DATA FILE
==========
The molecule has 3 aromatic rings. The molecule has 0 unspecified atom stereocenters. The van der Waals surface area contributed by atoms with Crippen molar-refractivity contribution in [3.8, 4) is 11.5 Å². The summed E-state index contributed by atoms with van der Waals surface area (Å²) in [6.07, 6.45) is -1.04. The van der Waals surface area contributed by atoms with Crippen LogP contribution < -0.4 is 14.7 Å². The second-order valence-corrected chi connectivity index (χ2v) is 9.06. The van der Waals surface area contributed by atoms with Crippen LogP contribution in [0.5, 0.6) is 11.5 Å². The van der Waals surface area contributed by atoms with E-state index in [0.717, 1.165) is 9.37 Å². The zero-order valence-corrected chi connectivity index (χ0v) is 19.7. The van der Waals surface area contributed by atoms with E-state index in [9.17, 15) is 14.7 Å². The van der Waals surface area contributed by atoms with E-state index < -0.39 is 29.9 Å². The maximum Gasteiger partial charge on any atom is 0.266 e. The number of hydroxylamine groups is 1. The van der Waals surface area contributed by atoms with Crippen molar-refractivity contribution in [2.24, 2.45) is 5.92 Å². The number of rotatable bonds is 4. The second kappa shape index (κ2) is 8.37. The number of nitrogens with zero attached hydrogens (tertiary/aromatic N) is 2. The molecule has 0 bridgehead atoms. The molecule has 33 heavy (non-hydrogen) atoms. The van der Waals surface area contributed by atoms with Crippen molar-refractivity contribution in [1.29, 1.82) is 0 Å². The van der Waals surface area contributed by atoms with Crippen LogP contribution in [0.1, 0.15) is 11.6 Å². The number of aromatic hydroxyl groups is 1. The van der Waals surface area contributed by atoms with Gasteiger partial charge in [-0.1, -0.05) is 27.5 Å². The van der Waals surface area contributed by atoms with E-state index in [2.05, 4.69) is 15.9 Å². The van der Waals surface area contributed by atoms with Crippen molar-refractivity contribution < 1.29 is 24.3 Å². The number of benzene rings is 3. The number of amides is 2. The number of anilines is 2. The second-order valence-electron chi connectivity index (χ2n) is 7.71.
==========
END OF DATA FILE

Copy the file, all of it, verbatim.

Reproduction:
The molecule has 3 aromatic rings. The molecule has 0 unspecified atom stereocenters. The van der Waals surface area contributed by atoms with Crippen molar-refractivity contribution in [3.8, 4) is 11.5 Å². The summed E-state index contributed by atoms with van der Waals surface area (Å²) in [6.07, 6.45) is -1.04. The van der Waals surface area contributed by atoms with Crippen LogP contribution < -0.4 is 14.7 Å². The second-order valence-corrected chi connectivity index (χ2v) is 9.06. The van der Waals surface area contributed by atoms with Crippen LogP contribution in [0.5, 0.6) is 11.5 Å². The van der Waals surface area contributed by atoms with E-state index in [0.717, 1.165) is 9.37 Å². The zero-order valence-corrected chi connectivity index (χ0v) is 19.7. The van der Waals surface area contributed by atoms with E-state index in [9.17, 15) is 14.7 Å². The van der Waals surface area contributed by atoms with E-state index < -0.39 is 29.9 Å². The maximum Gasteiger partial charge on any atom is 0.266 e. The number of hydroxylamine groups is 1. The van der Waals surface area contributed by atoms with Crippen molar-refractivity contribution in [2.24, 2.45) is 5.92 Å². The number of rotatable bonds is 4. The second kappa shape index (κ2) is 8.37. The number of nitrogens with zero attached hydrogens (tertiary/aromatic N) is 2. The molecule has 0 bridgehead atoms. The molecule has 33 heavy (non-hydrogen) atoms. The van der Waals surface area contributed by atoms with Crippen molar-refractivity contribution in [1.29, 1.82) is 0 Å². The van der Waals surface area contributed by atoms with Crippen LogP contribution in [0.1, 0.15) is 11.6 Å². The number of aromatic hydroxyl groups is 1. The van der Waals surface area contributed by atoms with Gasteiger partial charge in [-0.1, -0.05) is 27.5 Å². The van der Waals surface area contributed by atoms with E-state index in [2.05, 4.69) is 15.9 Å². The van der Waals surface area contributed by atoms with Crippen molar-refractivity contribution < 1.29 is 24.3 Å². The number of benzene rings is 3. The number of amides is 2. The number of anilines is 2. The second-order valence-electron chi connectivity index (χ2n) is 7.71.